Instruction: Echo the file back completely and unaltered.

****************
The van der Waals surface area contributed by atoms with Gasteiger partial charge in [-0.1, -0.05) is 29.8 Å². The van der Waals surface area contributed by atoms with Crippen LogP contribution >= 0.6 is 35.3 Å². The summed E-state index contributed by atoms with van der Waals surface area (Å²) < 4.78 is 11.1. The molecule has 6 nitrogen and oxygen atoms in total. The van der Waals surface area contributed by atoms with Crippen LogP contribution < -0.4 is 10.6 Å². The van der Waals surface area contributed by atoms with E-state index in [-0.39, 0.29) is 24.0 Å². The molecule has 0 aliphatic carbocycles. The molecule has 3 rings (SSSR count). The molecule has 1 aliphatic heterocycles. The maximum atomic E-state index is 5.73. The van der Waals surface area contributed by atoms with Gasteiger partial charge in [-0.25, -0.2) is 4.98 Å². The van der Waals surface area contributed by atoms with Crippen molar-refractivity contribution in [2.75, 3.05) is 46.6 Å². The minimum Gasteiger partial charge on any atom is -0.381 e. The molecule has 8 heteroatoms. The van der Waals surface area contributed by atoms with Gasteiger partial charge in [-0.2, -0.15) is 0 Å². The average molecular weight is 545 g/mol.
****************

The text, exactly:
The van der Waals surface area contributed by atoms with Gasteiger partial charge in [-0.1, -0.05) is 29.8 Å². The van der Waals surface area contributed by atoms with Crippen LogP contribution >= 0.6 is 35.3 Å². The summed E-state index contributed by atoms with van der Waals surface area (Å²) < 4.78 is 11.1. The molecule has 6 nitrogen and oxygen atoms in total. The van der Waals surface area contributed by atoms with Crippen LogP contribution < -0.4 is 10.6 Å². The van der Waals surface area contributed by atoms with E-state index in [-0.39, 0.29) is 24.0 Å². The molecule has 0 aliphatic carbocycles. The molecule has 3 rings (SSSR count). The molecule has 1 aliphatic heterocycles. The maximum atomic E-state index is 5.73. The van der Waals surface area contributed by atoms with Gasteiger partial charge in [-0.25, -0.2) is 4.98 Å². The van der Waals surface area contributed by atoms with Crippen molar-refractivity contribution in [2.75, 3.05) is 46.6 Å². The minimum Gasteiger partial charge on any atom is -0.381 e. The molecule has 8 heteroatoms. The van der Waals surface area contributed by atoms with Gasteiger partial charge in [-0.2, -0.15) is 0 Å². The average molecular weight is 545 g/mol.